The Future is not quite now: A calm perspective on gloomy predictions

Here are a couple of conversations I’ve been involved in recently. Does any of it sound familiar?

Conversation with a retired engineer. He asked, “What do you think about this driver-less cars business? Has anybody even considered how many people this will throw out of work? We have to do something about this! Otherwise, joblessness will go so high that it will cause a depression.”

Conversation with a middle-aged family doctor/real-estate investor. He said, with complete confidence, “I’m cutting back on my medical career and moving into real-estate development. Long before I want to retire, I expect my job to disappear due to competition from AI (artificial intelligence).”

When listening to predictions, especially gloomy ones like these, keep in mind that nobody can consistently predict the future. Also remember that the most widely accepted gloomy predictions are especially prone to fail. That’s because people, as individuals, react to and prepare for predictions of doom. They work on the problem before its predicted arrival time. Sometimes they offset it entirely.

Y2K was the ultimate example

The ultimate example came on the first day of this century, with the non-arrival of the so-called “millennial bug,” or Y2K for short.

In the late 1990s, computer consultants warned that at the stroke of midnight on December 31, 1999, computers around the world would freeze up because of a problem with their data-storage limits. Computers used to use just two digits to designate a year. So they wouldn’t be able to tell what came after 1999; ‘00’ could mean 1900 or 2000. The problem had a simple fix, however. By the last day of 1999, most computer owners had attended to it. Damage from the predicted crisis was negligible.

Today’s predictions — gloomy and hopeful — revolve around the expectation that computer speeds will continue to rise, and computer costs to drop, at much the same rate as they have for the past half century.

This trend has led to exponential growth in the processing power of computer chips, coupled with an exponential drop in their cost. This leads to casual-conversation predictions like the two I mention above: artificial intelligence will soon lead to legions of unemployed taxi, truck and bus drivers; and legions of unemployed family doctors will follow soon after.

The logical flaw here is that exploding computer power at shrinking cost is a technological advance. But there are social, legal and practical limits to how quickly business can translate these technological gains into real-world progress (or problems, depending on how you look at it).

Computer makers don’t need government permission to raise the speed of their chips. In contrast, makers of driverless cars face all sorts of problems, long before they make any money.

The shift to driverless vehicles will happen gradually, over a period of decades. After all, driving in traffic involves far more surprises than a champion Go player faces on the playing board. Drivers have to deal with changing weather, full sunlight and deep shadow, unpredictable human drivers with varying skills, unpredictable pedestrian web surfers, potholes, snow-covered street markings and so on.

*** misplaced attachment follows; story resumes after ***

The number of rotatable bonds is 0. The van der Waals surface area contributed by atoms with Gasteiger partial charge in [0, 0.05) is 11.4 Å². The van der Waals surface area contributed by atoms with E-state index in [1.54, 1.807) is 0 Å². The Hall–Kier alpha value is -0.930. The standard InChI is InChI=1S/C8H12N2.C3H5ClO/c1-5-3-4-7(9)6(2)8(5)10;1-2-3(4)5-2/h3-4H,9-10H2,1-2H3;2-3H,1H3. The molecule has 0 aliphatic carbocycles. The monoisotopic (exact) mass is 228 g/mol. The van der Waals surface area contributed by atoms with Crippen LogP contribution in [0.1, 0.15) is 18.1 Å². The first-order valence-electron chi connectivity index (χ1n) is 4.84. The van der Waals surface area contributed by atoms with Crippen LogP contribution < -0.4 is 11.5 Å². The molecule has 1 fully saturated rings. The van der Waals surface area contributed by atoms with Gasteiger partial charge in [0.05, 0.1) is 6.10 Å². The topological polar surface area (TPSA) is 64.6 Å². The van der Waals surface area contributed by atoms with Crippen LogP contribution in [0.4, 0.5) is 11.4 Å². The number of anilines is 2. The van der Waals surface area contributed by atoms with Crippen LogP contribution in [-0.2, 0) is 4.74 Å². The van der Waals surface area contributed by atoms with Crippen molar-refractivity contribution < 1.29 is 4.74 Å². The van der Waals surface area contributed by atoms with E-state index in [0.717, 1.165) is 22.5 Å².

The shift from human to AI doctors will occur at an even slower pace — in line with how long it takes to earn a driver’s license on the one hand, and a medical license on the other. AI will replace family doctors some time after it replaces the voice and chat help lines that people use when they have a problem with a computer, a cell phone or a utility bill.

Assume technological process leads to economic progress

People have a long record of guessing wrong about the impact of new technology, and on how long it will take for the new technology to become part of daily life. You’ll guess right much more often if you just assume that technological progress eventually leads to economic progress. You just need to keep in mind that false starts are common.

The funny thing is that fears about job losses from driverless cars and AI are common right now, just when a shortage of workers — not a surplus — is an immediate problem for business.

Instead of worrying about a jobless future, focus on how today’s shortage of workers may soon lead to a couple of economically healthy developments:

A rise in wages, as growing companies bid against each other to expand and improve their workforce. Rising wages tend to spur consumer spending, which fuels additional growth; and

A rise in capital spending. Businesses will need to improve their tools and equipment, so their better-paid workers will be able to expand their output and earn their higher pay. This raises productivity, which also spurs growth.

These two factors can feed on each other. They can lead to a lengthy boom in the economy and the stock market. We don’t need to guess when the boom will start, or how long it will last. We just need patience.

Pat McKeough has been one of Canada’s most respected investment advisors for over three decades. He is the founder and senior editor of TSI Network and the founder of Successful Investor Wealth Management. He is also the author of several acclaimed investment books. This article was first published on April 24, 2018 and has been republished on the Hub with permission. 

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